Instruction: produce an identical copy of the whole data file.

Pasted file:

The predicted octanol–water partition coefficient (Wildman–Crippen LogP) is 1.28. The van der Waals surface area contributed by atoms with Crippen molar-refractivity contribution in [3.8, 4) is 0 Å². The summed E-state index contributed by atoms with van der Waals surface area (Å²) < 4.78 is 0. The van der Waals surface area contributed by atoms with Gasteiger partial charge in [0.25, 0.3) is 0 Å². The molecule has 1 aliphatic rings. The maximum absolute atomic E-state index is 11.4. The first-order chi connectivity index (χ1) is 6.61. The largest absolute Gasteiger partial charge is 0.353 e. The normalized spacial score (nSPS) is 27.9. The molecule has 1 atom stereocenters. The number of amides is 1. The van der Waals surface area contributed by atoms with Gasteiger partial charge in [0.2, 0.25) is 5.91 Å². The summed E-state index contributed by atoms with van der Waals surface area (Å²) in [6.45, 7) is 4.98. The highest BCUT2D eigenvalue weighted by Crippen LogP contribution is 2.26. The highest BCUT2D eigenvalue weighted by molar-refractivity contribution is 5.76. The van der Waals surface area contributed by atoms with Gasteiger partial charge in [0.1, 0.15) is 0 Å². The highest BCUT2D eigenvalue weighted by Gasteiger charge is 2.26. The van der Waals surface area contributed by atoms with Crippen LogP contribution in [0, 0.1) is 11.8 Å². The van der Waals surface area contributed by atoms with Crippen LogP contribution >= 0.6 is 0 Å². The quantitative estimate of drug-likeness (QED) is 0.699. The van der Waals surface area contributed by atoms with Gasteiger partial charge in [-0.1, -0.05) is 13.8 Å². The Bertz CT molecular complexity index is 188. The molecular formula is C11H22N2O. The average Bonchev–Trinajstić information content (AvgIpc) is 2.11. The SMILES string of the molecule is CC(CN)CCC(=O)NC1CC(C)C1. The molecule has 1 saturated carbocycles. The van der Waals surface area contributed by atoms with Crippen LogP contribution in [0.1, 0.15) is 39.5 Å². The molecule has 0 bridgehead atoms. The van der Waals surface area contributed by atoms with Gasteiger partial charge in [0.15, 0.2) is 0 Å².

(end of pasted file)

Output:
The predicted octanol–water partition coefficient (Wildman–Crippen LogP) is 1.28. The van der Waals surface area contributed by atoms with Crippen molar-refractivity contribution in [3.8, 4) is 0 Å². The summed E-state index contributed by atoms with van der Waals surface area (Å²) < 4.78 is 0. The van der Waals surface area contributed by atoms with Gasteiger partial charge in [0.25, 0.3) is 0 Å². The molecule has 1 aliphatic rings. The maximum absolute atomic E-state index is 11.4. The first-order chi connectivity index (χ1) is 6.61. The largest absolute Gasteiger partial charge is 0.353 e. The normalized spacial score (nSPS) is 27.9. The molecule has 1 atom stereocenters. The number of amides is 1. The van der Waals surface area contributed by atoms with Gasteiger partial charge in [0.2, 0.25) is 5.91 Å². The summed E-state index contributed by atoms with van der Waals surface area (Å²) in [6.45, 7) is 4.98. The highest BCUT2D eigenvalue weighted by Crippen LogP contribution is 2.26. The highest BCUT2D eigenvalue weighted by molar-refractivity contribution is 5.76. The van der Waals surface area contributed by atoms with Gasteiger partial charge in [0.1, 0.15) is 0 Å². The highest BCUT2D eigenvalue weighted by Gasteiger charge is 2.26. The van der Waals surface area contributed by atoms with Crippen LogP contribution in [0, 0.1) is 11.8 Å². The van der Waals surface area contributed by atoms with Crippen LogP contribution >= 0.6 is 0 Å². The quantitative estimate of drug-likeness (QED) is 0.699. The van der Waals surface area contributed by atoms with Gasteiger partial charge in [-0.1, -0.05) is 13.8 Å². The Bertz CT molecular complexity index is 188. The molecular formula is C11H22N2O. The average Bonchev–Trinajstić information content (AvgIpc) is 2.11. The SMILES string of the molecule is CC(CN)CCC(=O)NC1CC(C)C1. The molecule has 1 saturated carbocycles. The van der Waals surface area contributed by atoms with Crippen LogP contribution in [0.1, 0.15) is 39.5 Å². The molecule has 0 bridgehead atoms. The van der Waals surface area contributed by atoms with Gasteiger partial charge in [0.15, 0.2) is 0 Å².